Mountain States Health Alliance Says ...
Sister Fatima

Johnson City, TN

#41 Feb 7, 2013
Pop wrote:
<quoted text>
First, I respect the way you worded this post and I admire your honesty. You have a lot of good things going for you. However, you do have a choice to quit. If you have enough willpower, you can do anything. Smoking is not a physical dependency, it is a mental one. I realize it is a strong one, but nicotine dependency is only mental. Yes, there are some side effects from quitting, but they are relatively minor as compared to what smoking can do to you. You made a choice to start, even though you were very young, it was still your choice. Now you need to make a choice to quit and commit to that choice. Go one day at a time. If you relapse, try again. Get family members to support you and help you. Trust me, you can do it. I smoked for 25 years and quit cold turkey. If I can do it, you can too.
Im on the edge of a breakthrough where my smoking is concerned. I do realise it's a choice, just a decision that needs to be made and followed through...

I've put other vices away... serious ones... this one is really no different. I HATE cigarettes. Ughhh..
Sister Fatima

Johnson City, TN

#42 Feb 7, 2013
wonder woman wrote:
Not sure I agree with this. Can you post your source for this statistic please? "Issues associated with Being over-weight kills more people annually than smoking related illnesses. "
It's common knowledge and that's why I did not cite it.

Heart Attacks
Diabetes
Stroke
Cancer
High Blood Pressure
Sleep Apnea
Asthma

All of these conditions (and many more) are exacerbated, even brought about by being overweight and obese..

The leading cause of death in America is heart disease (CDC) that, is totally preventable.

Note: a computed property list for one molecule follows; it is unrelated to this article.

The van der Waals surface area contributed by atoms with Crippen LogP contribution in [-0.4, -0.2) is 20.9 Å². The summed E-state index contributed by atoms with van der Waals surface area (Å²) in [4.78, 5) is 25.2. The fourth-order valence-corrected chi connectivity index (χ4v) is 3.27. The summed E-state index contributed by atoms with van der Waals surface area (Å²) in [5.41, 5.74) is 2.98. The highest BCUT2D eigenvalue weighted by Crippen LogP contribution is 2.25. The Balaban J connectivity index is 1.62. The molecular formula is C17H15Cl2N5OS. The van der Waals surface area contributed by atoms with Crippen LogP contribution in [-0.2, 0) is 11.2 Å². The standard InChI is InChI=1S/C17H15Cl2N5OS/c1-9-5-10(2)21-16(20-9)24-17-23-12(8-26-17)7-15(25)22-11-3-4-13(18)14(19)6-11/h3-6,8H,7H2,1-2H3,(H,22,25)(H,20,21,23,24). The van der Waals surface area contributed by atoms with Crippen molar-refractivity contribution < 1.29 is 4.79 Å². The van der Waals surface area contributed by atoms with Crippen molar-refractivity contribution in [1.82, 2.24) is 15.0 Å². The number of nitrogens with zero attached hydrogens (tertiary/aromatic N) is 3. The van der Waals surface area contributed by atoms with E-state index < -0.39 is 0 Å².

wonder woman

Tucker, GA

#43 Feb 7, 2013
Sister Fatima wrote:
<quoted text>It's common knowledge and that's why I did not cite it.

Heart Attacks
Diabetes
Stroke
Cancer
High Blood Pressure
Sleep Apnea
Asthma

All of these conditions (and many more) are exacerbated, even brought about by being overweight and obese..

The leading cause of death in America is heart disease (CDC) that, is totally preventable.
But does smoking not contribute to or exacerbate most of these conditions as well? Since you used the word "statistically" I thought you had read or noted specific statistics. Not trying to be a smart-Alec just trying to be clear and further this discussion.
Sister Fatima

Johnson City, TN

#45 Feb 7, 2013
wonder woman wrote:
<quoted text>
But does smoking not contribute to or exacerbate most of these conditions as well? Since you used the word "statistically" I thought you had read or noted specific statistics. Not trying to be a smart-Alec just trying to be clear and further this discussion.
Youre right.. But there are more obese people than smokers.
Sister Fatima

Johnson City, TN

#46 Feb 7, 2013
Here is what I found.. 1 in 5 people smoke, and 1 in 3 people are obese..

Obesity is a bigger problem..
Bill

Johnson City, TN

#48 Feb 7, 2013
What they are proposing is a non hire policy of anyone who tests positive for nicotine. That means not only people who smoke tobacco but also those electronic cigarettes that only create water vapor, nicotine patches, gums, etc.

What if your spouse smokes? You inhale second hand smoke and now you have nicotine in your system. I guess this policy means you can't date or be married to a smoker either.
wonder woman

Tucker, GA

#49 Feb 7, 2013
Sister Fatima wrote:
Here is what I found.. 1 in 5 people smoke, and 1 in 3 people are obese..

Obesity is a bigger problem..
You may be correct on this but obesity doesn't affect others the way smoking does. And yes I am overweight.
Sister Fatima

Johnson City, TN

#50 Feb 7, 2013
wonder woman wrote:
<quoted text>
You may be correct on this but obesity doesn't affect others the way smoking does. And yes I am overweight.
I was too, for several years. It's tough.
wonder woman

Tucker, GA

#51 Feb 7, 2013
Sister Fatima wrote:
<quoted text>I was too, for several years. It's tough.
Yes it is. I am considering weight loss surgery.
Sister Fatima

Johnson City, TN

#52 Feb 7, 2013
Bill wrote:
What they are proposing is a non hire policy of anyone who tests positive for nicotine. That means not only people who smoke tobacco but also those electronic cigarettes that only create water vapor, nicotine patches, gums, etc.